Foundations of Dharma—the Ancient Roots of Yoga are alive and well in 2013.
Yoga has never just meant yoga. By that, I mean that yoga postures, or asana, traditionally comprise a small component of the complete path of yoga.
Taken by themselves asana usually have a limit to the fruit they can bear. A consistent asana practice will yield wonderful physical, mental and emotional health benefits. This is great. It may also allow us to tap into a deeper sense of spiritual wellbeing because spiritual realization is very natural. But, apart from rare instances, an asana practice in isolation from a complete path of yoga can only do so much. When, in totality, the complete path of yoga is designed to confer the ultimate human experience: the (literal) rainbow light body of boundless compassion and wisdom.
A few different camps have developed in the modern “yoga” scene. One has psychologized the fruits of yoga. The people in this camp either don’t read the texts of the yoga tradition or they read the poetic language of these texts that promise supra-normal results as analogies. They see the ceiling of yoga as what it has become in the modern marketplace: a wonderful type of calisthenics that has the added bonus of relative mental and emotional wellness. In this camp some may pay lip service to the “spiritual” results of yoga, but what they are talking about is just the tip of the iceberg of what is spiritually possible through a complete yoga practice.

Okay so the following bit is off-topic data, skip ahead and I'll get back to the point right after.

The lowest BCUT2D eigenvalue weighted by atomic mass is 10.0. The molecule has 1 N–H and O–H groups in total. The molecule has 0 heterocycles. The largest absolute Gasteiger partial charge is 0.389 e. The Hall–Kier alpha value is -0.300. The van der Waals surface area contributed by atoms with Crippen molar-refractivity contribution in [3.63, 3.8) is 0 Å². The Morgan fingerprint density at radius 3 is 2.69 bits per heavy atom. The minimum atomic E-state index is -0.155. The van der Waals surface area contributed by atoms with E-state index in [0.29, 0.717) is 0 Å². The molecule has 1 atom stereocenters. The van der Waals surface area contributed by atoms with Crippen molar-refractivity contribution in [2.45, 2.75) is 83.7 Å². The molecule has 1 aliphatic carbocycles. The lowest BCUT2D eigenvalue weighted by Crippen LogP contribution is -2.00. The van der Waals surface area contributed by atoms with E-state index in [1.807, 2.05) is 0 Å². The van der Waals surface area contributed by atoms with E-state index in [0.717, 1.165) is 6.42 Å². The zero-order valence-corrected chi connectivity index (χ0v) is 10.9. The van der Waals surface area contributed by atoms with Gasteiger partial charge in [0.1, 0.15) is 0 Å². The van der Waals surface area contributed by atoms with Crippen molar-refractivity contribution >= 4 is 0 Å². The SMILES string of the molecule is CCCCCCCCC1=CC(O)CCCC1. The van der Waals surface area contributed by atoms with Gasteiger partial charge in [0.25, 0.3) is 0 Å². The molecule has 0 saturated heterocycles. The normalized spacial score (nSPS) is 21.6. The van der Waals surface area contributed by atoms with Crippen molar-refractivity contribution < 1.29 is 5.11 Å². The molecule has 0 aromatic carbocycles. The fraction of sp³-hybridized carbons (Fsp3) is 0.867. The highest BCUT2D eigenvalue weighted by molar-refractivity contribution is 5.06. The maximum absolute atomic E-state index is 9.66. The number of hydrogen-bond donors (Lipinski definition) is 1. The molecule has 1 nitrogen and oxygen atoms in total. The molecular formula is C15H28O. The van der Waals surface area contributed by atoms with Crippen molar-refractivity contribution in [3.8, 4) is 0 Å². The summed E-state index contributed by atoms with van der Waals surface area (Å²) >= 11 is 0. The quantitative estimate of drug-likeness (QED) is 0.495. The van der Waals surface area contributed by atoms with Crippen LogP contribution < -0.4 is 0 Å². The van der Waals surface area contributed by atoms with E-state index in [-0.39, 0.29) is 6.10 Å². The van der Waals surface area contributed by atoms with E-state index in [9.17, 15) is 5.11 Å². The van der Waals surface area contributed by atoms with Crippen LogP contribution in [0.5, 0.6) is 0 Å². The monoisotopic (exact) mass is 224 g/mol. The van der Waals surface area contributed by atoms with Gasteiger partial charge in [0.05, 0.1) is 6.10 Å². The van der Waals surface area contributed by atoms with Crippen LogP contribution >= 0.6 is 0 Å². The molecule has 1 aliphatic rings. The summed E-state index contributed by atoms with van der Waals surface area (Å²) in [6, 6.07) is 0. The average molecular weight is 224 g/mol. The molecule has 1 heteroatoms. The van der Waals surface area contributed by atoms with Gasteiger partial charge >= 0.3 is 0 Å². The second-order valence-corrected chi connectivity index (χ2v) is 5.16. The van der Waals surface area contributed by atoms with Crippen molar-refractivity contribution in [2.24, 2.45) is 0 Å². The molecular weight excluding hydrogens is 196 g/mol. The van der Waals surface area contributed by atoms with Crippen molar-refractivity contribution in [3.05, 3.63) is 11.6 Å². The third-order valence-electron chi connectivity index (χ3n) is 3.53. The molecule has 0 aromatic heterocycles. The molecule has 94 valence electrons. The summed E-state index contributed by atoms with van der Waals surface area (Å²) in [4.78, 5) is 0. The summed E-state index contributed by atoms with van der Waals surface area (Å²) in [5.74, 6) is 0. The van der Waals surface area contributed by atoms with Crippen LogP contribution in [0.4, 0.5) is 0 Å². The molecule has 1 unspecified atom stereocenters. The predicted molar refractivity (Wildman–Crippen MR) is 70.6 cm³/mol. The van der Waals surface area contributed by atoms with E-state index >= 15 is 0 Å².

In a 12-stage view of spiritual progression stage three renders total self-acceptance and an uncommon experience of equanimity, and stage five is total freedom from psychological problems. These amazing and rare fruits of a complete path of yoga should not be scoffed at, yet they are not even half way up the mountain of what is possible.
Another camp has developed wherein people have sensed the other 99 percent of the iceberg that is possible through yoga. These people seek to “spiritualize” their practice beyond the physical, mental and emotional fruits mentioned above; however, many people have either very mixed ideas about these “spiritual” aspects of yoga, or they think that the highest spiritual practices and fruits do not exist within the yoga tradition.
These latter practitioners often take on a diet of spiritual eclecticism. For example, some people who are into “yoga” (i.e. asana) think it necessary to look to Tibetan Buddhism, Shamanism, or some such practice, in order to get the higher wisdom practices they seek. Some teachers even go as far as bringing elements of completely different types of practice into their “asana flows” and create yoga hybrids with things like tai chi, kung fu, dance, etc. This eclecticism is absolutely unnecessary (and may be detrimental).